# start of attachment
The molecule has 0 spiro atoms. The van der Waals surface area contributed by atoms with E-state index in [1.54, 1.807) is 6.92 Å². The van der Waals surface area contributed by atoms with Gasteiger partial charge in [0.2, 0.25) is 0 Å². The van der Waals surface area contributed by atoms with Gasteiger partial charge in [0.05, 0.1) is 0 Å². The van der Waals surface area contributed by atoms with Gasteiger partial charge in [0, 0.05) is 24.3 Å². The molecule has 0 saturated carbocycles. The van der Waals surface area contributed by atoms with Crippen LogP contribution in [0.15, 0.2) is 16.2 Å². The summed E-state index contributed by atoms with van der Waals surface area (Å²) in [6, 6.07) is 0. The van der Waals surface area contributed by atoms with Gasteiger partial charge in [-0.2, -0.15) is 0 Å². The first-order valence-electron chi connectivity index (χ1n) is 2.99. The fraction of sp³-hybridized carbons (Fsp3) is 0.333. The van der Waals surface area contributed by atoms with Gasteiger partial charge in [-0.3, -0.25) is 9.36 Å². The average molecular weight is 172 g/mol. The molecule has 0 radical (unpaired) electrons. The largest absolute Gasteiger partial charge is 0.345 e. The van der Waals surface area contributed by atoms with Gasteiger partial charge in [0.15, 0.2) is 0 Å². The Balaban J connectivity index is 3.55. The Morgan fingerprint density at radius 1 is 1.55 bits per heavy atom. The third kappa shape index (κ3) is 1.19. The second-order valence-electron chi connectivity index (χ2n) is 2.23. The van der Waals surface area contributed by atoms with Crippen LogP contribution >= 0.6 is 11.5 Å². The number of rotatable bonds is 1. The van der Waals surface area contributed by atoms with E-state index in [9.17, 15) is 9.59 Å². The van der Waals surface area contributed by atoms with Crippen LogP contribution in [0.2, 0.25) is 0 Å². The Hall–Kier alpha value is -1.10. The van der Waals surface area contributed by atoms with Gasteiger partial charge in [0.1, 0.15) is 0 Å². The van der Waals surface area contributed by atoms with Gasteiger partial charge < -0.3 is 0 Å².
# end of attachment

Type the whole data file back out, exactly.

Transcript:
The molecule has 0 spiro atoms. The van der Waals surface area contributed by atoms with E-state index in [1.54, 1.807) is 6.92 Å². The van der Waals surface area contributed by atoms with Gasteiger partial charge in [0.2, 0.25) is 0 Å². The van der Waals surface area contributed by atoms with Gasteiger partial charge in [0.05, 0.1) is 0 Å². The van der Waals surface area contributed by atoms with Gasteiger partial charge in [0, 0.05) is 24.3 Å². The molecule has 0 saturated carbocycles. The van der Waals surface area contributed by atoms with Crippen LogP contribution in [0.15, 0.2) is 16.2 Å². The summed E-state index contributed by atoms with van der Waals surface area (Å²) in [6, 6.07) is 0. The van der Waals surface area contributed by atoms with Gasteiger partial charge in [-0.2, -0.15) is 0 Å². The first-order valence-electron chi connectivity index (χ1n) is 2.99. The fraction of sp³-hybridized carbons (Fsp3) is 0.333. The van der Waals surface area contributed by atoms with Gasteiger partial charge in [-0.3, -0.25) is 9.36 Å². The average molecular weight is 172 g/mol. The molecule has 0 radical (unpaired) electrons. The largest absolute Gasteiger partial charge is 0.345 e. The van der Waals surface area contributed by atoms with Gasteiger partial charge in [0.15, 0.2) is 0 Å². The Balaban J connectivity index is 3.55. The Morgan fingerprint density at radius 1 is 1.55 bits per heavy atom. The third kappa shape index (κ3) is 1.19. The second-order valence-electron chi connectivity index (χ2n) is 2.23. The van der Waals surface area contributed by atoms with Crippen LogP contribution >= 0.6 is 11.5 Å². The number of rotatable bonds is 1. The van der Waals surface area contributed by atoms with E-state index in [9.17, 15) is 9.59 Å². The van der Waals surface area contributed by atoms with Crippen LogP contribution in [0.2, 0.25) is 0 Å². The Hall–Kier alpha value is -1.10. The van der Waals surface area contributed by atoms with Gasteiger partial charge in [0.1, 0.15) is 0 Å². The van der Waals surface area contributed by atoms with Gasteiger partial charge < -0.3 is 0 Å².